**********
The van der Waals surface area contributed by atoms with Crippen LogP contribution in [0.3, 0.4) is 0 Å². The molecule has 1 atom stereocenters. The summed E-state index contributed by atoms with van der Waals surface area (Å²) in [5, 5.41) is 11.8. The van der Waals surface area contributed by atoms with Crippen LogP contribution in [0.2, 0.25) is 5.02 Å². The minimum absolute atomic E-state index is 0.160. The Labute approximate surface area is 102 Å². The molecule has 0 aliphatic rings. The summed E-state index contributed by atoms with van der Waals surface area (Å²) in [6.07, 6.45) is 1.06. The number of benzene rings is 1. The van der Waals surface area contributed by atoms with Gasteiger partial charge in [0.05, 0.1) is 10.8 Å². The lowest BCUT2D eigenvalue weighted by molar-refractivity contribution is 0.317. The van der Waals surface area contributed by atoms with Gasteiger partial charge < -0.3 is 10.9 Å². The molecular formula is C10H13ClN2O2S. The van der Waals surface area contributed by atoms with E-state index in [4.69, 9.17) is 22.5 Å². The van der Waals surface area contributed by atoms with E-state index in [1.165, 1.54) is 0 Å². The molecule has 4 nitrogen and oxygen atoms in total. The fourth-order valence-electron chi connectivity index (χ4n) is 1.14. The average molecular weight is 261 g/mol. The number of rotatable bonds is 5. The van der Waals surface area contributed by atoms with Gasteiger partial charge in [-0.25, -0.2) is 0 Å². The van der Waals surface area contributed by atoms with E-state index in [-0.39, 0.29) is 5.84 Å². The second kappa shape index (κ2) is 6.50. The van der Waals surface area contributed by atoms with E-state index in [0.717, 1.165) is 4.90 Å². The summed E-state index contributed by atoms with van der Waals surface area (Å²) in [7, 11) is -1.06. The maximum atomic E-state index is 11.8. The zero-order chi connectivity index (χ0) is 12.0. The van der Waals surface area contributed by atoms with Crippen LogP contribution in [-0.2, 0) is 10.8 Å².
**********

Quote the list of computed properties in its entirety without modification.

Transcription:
The van der Waals surface area contributed by atoms with Crippen LogP contribution in [0.3, 0.4) is 0 Å². The molecule has 1 atom stereocenters. The summed E-state index contributed by atoms with van der Waals surface area (Å²) in [5, 5.41) is 11.8. The van der Waals surface area contributed by atoms with Crippen LogP contribution in [0.2, 0.25) is 5.02 Å². The minimum absolute atomic E-state index is 0.160. The Labute approximate surface area is 102 Å². The molecule has 0 aliphatic rings. The summed E-state index contributed by atoms with van der Waals surface area (Å²) in [6.07, 6.45) is 1.06. The number of benzene rings is 1. The van der Waals surface area contributed by atoms with Gasteiger partial charge in [0.05, 0.1) is 10.8 Å². The lowest BCUT2D eigenvalue weighted by molar-refractivity contribution is 0.317. The van der Waals surface area contributed by atoms with Gasteiger partial charge < -0.3 is 10.9 Å². The molecular formula is C10H13ClN2O2S. The van der Waals surface area contributed by atoms with E-state index in [4.69, 9.17) is 22.5 Å². The van der Waals surface area contributed by atoms with E-state index in [1.165, 1.54) is 0 Å². The molecule has 4 nitrogen and oxygen atoms in total. The fourth-order valence-electron chi connectivity index (χ4n) is 1.14. The average molecular weight is 261 g/mol. The number of rotatable bonds is 5. The van der Waals surface area contributed by atoms with Gasteiger partial charge in [-0.25, -0.2) is 0 Å². The van der Waals surface area contributed by atoms with E-state index in [-0.39, 0.29) is 5.84 Å². The second kappa shape index (κ2) is 6.50. The van der Waals surface area contributed by atoms with E-state index in [0.717, 1.165) is 4.90 Å². The summed E-state index contributed by atoms with van der Waals surface area (Å²) in [7, 11) is -1.06. The maximum atomic E-state index is 11.8. The zero-order chi connectivity index (χ0) is 12.0. The van der Waals surface area contributed by atoms with Crippen LogP contribution in [-0.2, 0) is 10.8 Å².